I live in Miami Beach, where we have amazing day spas and resorts. And because of the slow economy some of my favorite spas now offer great deals and discounts. Prices range from $99 - $150 for services that would otherwise cost $200- $300. But I've found a way to save even more money with a Do-it-Yourself home spa menu.
That's the beginning (the rest is below) of a guest post that I wrote for LA-Story.com, a blog about fashion, beauty and fun. Thanks to Stevie Wilson, who runs that blog, for hosting me as part of the online tour for my book: The Frugal Duchess: How to Live Well and Save.
As part of the tour, LA-Story.com featured this guest post: Don’t Let the Economy Stop Your Spa Treatments! The Frugal Duchess Gives You All the Tips & Treatments to do At Home!
Creating the right atmosphere is the first step. A serene, blissed-out environment is one of the perks of high-end day spas. So I launched my home establishment with fresh flowers from the supermarket (they lasted for over a week), a scented candle ( I had plenty around the house) and a wineglass filled with filtered water and a bit of lime.
A few weeks ago, I started this Frugal Duchess DIY spa because I really wanted a pedicure, but didn't want to spend $35-$50, including tip and tax. My answer: Hey girl, do it yourself.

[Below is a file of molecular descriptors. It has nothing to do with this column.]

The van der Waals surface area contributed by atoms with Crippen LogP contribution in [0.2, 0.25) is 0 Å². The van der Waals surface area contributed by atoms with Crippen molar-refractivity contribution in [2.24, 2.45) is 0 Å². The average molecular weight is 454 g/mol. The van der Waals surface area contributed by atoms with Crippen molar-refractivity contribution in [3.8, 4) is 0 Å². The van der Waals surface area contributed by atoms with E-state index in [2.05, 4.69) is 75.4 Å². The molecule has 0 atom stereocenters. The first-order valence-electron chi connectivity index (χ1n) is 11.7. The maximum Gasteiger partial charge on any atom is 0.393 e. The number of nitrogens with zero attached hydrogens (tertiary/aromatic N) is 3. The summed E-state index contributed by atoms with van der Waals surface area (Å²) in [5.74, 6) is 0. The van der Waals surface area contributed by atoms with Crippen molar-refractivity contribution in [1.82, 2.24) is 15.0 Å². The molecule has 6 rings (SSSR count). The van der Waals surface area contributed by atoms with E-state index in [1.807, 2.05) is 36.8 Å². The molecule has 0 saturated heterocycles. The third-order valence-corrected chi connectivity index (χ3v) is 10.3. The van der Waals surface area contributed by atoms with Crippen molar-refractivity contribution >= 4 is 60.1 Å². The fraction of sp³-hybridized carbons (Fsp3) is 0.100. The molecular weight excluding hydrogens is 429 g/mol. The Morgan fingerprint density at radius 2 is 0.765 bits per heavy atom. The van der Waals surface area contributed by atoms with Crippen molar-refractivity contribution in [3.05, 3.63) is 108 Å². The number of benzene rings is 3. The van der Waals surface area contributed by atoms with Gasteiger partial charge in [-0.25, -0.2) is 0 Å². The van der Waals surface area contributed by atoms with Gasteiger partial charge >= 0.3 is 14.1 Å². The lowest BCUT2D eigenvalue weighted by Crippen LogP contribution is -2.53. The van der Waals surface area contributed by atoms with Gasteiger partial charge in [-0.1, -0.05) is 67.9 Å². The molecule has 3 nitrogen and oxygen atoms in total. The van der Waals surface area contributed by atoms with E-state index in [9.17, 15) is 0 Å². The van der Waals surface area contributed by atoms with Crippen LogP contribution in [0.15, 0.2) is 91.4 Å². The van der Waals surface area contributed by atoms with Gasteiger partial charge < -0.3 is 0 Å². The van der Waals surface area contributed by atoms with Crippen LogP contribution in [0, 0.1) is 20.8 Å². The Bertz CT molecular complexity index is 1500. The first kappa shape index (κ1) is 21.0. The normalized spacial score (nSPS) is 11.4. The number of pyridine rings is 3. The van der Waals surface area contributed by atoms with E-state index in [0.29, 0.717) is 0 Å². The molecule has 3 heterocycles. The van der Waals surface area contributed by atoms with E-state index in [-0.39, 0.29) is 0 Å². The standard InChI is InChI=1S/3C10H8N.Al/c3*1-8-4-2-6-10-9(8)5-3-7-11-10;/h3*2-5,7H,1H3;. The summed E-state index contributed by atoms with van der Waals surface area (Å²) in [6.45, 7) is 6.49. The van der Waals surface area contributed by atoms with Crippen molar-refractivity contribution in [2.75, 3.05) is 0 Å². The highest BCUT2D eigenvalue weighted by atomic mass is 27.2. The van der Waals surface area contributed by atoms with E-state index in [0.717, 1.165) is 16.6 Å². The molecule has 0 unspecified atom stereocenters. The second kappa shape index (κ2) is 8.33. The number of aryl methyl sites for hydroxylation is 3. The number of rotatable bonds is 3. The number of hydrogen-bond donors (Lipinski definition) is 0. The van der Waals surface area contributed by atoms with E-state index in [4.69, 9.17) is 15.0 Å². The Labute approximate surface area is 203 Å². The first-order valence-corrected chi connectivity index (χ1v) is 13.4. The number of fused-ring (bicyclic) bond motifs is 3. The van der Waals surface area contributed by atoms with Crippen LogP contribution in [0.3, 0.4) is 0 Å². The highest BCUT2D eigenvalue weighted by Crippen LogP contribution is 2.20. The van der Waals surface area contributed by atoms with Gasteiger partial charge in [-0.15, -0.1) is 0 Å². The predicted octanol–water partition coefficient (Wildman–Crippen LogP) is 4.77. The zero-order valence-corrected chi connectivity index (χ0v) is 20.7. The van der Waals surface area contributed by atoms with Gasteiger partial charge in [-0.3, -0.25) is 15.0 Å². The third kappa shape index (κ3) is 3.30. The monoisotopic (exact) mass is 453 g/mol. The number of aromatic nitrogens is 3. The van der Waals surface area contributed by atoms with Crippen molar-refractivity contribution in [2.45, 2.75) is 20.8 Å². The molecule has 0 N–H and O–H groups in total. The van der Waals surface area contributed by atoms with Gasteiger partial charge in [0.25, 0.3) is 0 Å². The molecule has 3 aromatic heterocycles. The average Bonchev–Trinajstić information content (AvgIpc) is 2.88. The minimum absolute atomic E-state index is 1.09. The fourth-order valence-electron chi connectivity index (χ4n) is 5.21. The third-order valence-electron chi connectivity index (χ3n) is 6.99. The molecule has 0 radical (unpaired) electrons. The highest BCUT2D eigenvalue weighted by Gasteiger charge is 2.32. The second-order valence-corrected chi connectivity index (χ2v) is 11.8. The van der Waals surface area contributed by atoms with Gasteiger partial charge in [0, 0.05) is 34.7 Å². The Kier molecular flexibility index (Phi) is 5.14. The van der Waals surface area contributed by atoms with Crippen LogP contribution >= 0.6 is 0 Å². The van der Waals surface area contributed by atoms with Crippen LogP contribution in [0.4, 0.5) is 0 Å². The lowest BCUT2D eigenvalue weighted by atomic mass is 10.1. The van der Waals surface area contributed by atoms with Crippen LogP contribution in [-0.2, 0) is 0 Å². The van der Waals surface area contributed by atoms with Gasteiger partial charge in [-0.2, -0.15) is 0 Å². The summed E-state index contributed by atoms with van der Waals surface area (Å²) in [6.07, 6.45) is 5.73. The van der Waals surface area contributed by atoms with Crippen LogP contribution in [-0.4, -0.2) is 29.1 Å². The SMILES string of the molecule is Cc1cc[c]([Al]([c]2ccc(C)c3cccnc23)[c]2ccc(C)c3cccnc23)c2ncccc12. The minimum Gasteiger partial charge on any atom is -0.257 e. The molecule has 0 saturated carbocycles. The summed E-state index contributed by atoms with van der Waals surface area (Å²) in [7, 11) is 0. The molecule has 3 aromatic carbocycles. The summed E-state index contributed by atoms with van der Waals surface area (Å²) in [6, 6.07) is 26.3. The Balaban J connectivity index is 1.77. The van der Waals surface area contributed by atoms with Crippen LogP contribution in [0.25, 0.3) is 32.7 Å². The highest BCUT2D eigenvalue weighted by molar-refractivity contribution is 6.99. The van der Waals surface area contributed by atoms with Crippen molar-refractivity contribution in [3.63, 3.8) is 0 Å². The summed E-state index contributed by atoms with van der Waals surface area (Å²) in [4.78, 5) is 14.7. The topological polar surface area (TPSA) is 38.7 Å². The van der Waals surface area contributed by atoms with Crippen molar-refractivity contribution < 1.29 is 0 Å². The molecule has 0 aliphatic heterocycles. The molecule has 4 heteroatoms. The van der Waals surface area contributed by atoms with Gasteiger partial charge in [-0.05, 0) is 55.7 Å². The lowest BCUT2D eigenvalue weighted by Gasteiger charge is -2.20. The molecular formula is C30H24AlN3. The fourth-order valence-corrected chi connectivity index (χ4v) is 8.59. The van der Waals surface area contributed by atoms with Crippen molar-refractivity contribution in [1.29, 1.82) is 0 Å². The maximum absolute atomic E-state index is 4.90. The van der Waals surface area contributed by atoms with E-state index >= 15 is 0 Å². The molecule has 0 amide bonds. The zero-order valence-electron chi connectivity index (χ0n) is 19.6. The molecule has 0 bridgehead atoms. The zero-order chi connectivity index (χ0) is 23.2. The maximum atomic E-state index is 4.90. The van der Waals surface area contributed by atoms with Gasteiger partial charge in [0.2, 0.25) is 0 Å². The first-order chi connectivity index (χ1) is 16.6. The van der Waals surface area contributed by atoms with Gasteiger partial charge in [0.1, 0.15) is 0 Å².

To stock the home spa, I went to the drug store and purchased supplies: a pumice stone, cuticle trimmer, a few all-natural foot creams and other tools. Altogether, my supplies cost about $24 and that stash will last for at least six treatments or $4 a pedicure. What's more, I have saved on transportation costs.
The supplies and tools are stored in a square Tupperware container that I seized from the kitchen. When emptied of pedicure supplies, this little plastic container doubles as my foot bath. Filled with warm water and a few drops of essential lavender oil, this DIY footbath provides comfort and therapy for my dry skin. After soaking and drying each foot, I apply a foot balm made from coconut oil and Vitamin E. Cuticles are softened with a lemon and beeswax cuticle cream from Burt's Bees.
And then I get down to business: Nails are clipped; cuticles are trimmed and the skin is buffed in an effort to smooth out the rough edges of my heels and soles. The repetitive motion becomes a meditation on calluses and surfaces.
The finishing touch is complete with the selection and application of red nail enamel. This DIY process of clipping, trimming, buffing and glossing has added layers of polish and protective coats to my nails and self esteem. I can really do it myself – with elegance. And I've provided a $40 service for about $4 a session.
Thanks again to LA-Story for hosting this stop on the book tour.
Online Book Tour Visits Digerati Life with a Silicon Valley Interview
Online Book Tour: Budget Savvy's Payday Strategies
I Can't Afford to Go on a Book Tour, But I'll Travel Online
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